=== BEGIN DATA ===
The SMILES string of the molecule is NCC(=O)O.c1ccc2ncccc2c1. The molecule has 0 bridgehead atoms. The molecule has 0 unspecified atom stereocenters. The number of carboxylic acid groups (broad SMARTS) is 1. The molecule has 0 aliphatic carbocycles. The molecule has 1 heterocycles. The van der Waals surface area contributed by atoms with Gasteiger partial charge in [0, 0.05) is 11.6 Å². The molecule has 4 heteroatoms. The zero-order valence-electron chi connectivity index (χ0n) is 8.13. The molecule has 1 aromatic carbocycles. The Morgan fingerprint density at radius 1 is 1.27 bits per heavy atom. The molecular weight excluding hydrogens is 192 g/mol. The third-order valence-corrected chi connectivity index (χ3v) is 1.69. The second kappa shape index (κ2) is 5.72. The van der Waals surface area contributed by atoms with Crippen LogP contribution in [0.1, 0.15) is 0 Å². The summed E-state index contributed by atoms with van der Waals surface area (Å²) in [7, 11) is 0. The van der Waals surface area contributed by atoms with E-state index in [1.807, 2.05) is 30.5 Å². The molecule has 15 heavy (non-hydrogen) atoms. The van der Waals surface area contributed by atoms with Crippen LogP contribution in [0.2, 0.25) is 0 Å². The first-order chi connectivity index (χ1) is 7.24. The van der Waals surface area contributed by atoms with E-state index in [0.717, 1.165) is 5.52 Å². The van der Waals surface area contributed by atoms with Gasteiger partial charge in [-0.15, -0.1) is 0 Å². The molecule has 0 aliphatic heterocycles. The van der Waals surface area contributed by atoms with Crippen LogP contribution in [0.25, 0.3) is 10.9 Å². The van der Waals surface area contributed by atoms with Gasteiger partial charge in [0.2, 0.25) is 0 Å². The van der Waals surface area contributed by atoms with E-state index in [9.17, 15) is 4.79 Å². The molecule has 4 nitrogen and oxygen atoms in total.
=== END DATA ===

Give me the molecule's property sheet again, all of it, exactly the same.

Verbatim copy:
The SMILES string of the molecule is NCC(=O)O.c1ccc2ncccc2c1. The molecule has 0 bridgehead atoms. The molecule has 0 unspecified atom stereocenters. The number of carboxylic acid groups (broad SMARTS) is 1. The molecule has 0 aliphatic carbocycles. The molecule has 1 heterocycles. The van der Waals surface area contributed by atoms with Gasteiger partial charge in [0, 0.05) is 11.6 Å². The molecule has 4 heteroatoms. The zero-order valence-electron chi connectivity index (χ0n) is 8.13. The molecule has 1 aromatic carbocycles. The Morgan fingerprint density at radius 1 is 1.27 bits per heavy atom. The molecular weight excluding hydrogens is 192 g/mol. The third-order valence-corrected chi connectivity index (χ3v) is 1.69. The second kappa shape index (κ2) is 5.72. The van der Waals surface area contributed by atoms with Crippen LogP contribution in [0.1, 0.15) is 0 Å². The summed E-state index contributed by atoms with van der Waals surface area (Å²) in [7, 11) is 0. The van der Waals surface area contributed by atoms with E-state index in [1.807, 2.05) is 30.5 Å². The molecule has 15 heavy (non-hydrogen) atoms. The van der Waals surface area contributed by atoms with Crippen LogP contribution in [0.2, 0.25) is 0 Å². The first-order chi connectivity index (χ1) is 7.24. The van der Waals surface area contributed by atoms with E-state index in [0.717, 1.165) is 5.52 Å². The van der Waals surface area contributed by atoms with Gasteiger partial charge in [-0.15, -0.1) is 0 Å². The molecule has 0 aliphatic heterocycles. The van der Waals surface area contributed by atoms with Crippen LogP contribution in [0.25, 0.3) is 10.9 Å². The van der Waals surface area contributed by atoms with Gasteiger partial charge in [0.2, 0.25) is 0 Å². The van der Waals surface area contributed by atoms with E-state index in [9.17, 15) is 4.79 Å². The molecule has 4 nitrogen and oxygen atoms in total.